Japanese economy expanded at an annual real 6 per cent in the three months through September, its first growth in four quarters, rebounding from a slowdown caused by the devastating March 11 earthquake and tsunami, government data showed Monday.
While exports and consumer consumption led the rise, prospects are not necessarily bright, with many economists expecting growth in the following quarter to sharply decelerate amid a slowing global economy in the face of financial instability in Europe, yen’s persistent rise and floods in Thailand.
The Cabinet Office said compared to the previous three months?Gross domestic product grew by 1.5% in the three months to the end of September.
However, some analysts suggest strengthening of yen and global economic problems may sap further recovery.
“The positive growth came on the back of rapid restoration of (nationwide) supply chains after the disasters,” Economic and Fiscal Policy Minister Motohisa Furukawa said, noting that the economy will continue to pick up amid an increase in demand for rebuilding disaster-hit areas.
While addressing a press conference, he said: “The situation surrounding our country’s economy is becoming tougher as we see the recovery in overseas economies weakening and face the impact of the Thai floods, in addition to the yen’s rapid rise.”
Furukawa also said he “recognises” that the average forecast of private-sector economists for real GDP in fiscal 2012 is “tougher” than of the government, which is in a range of 2.7 percent and 2.9 percent, possibly suggesting a downward revision.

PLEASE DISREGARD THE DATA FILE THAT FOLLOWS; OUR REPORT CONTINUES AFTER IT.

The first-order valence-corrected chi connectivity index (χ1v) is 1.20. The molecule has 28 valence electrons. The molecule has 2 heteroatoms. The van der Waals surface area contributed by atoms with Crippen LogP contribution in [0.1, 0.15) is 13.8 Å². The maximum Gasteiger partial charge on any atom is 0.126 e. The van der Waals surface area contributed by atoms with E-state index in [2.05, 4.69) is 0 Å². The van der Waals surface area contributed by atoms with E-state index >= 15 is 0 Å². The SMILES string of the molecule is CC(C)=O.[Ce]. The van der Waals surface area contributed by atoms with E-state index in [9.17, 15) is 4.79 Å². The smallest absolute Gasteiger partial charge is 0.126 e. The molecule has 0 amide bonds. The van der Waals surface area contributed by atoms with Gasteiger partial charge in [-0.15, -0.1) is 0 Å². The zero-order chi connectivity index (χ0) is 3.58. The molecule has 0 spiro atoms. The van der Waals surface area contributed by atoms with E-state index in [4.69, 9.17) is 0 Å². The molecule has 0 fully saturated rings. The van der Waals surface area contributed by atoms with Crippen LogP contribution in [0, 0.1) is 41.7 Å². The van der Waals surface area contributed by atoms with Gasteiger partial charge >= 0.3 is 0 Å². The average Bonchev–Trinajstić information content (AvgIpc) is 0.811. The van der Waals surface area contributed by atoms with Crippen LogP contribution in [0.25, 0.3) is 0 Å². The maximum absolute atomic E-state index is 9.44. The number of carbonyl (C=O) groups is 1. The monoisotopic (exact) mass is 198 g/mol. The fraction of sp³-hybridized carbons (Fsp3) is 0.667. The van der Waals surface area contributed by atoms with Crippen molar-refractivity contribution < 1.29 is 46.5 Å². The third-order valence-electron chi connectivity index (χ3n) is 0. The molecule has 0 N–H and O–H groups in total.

In the reported quarter, exports jumped 6.2 per cent, the first rise this year. Japan’s economy braved disrupted supply chains of industrial products to register growth. Government officials said cars exports significantly contributed to the growth.
The world’s third biggest economy was dragged into a recession after the earthquake, which caused severe damage to the northeast of the country. It also damaged factories and disrupted supply chains.
“The return to growth in the third quarter reflects the recovery in supply chains, which lifted factory output and consumption,” said Yasuo Yamamoto from Mizuho Research Institute.
Imports, which serve as a minus factor for GDP, gained 3.4 per cent possibly because of increasing demand for fuel as utilities shift to thermal from atomic power in the wake of the nuclear crisis at the Fukushima Daiichi power plant, triggered by the March disasters.
Analysts, however, insist there are a number of factors that threaten Japan’s fragile recovery.
Problems include the strength of the yen, slowing global growth and the impact of the floods in Thailand on the supply chain of Japanese exporters.
“Growth in the fourth quarter is likely to slow partly due to the flooding in Thailand,” said Mr Yamamoto. “External demand isn’t likely to contribute much to Japan’s growth in the future due to Europe’s problems.”
This view was backed up by Hiromichi Shirakawa of Credit Suisse who said in a report that Japan’s economy had “already lost upward momentum since August”.
“Japan’s economy is returning back to normal…in which external demand will significantly affect the future course of the economy,” Kenji Tanaka, an economist at the Development Bank of Japan, said in a report.
Noting that the largest risk at this moment is the debt crisis in Europe, Tanaka said that uncertainty is also lingering over when the massive Thai flooding, which is causing supply chain disruptions, will end.
“The environment surrounding exports is deteriorating…I think positive growth will be maintained in the October-December quarter, but show a slowdown,” he said.
Sources: BBC, manichi.jp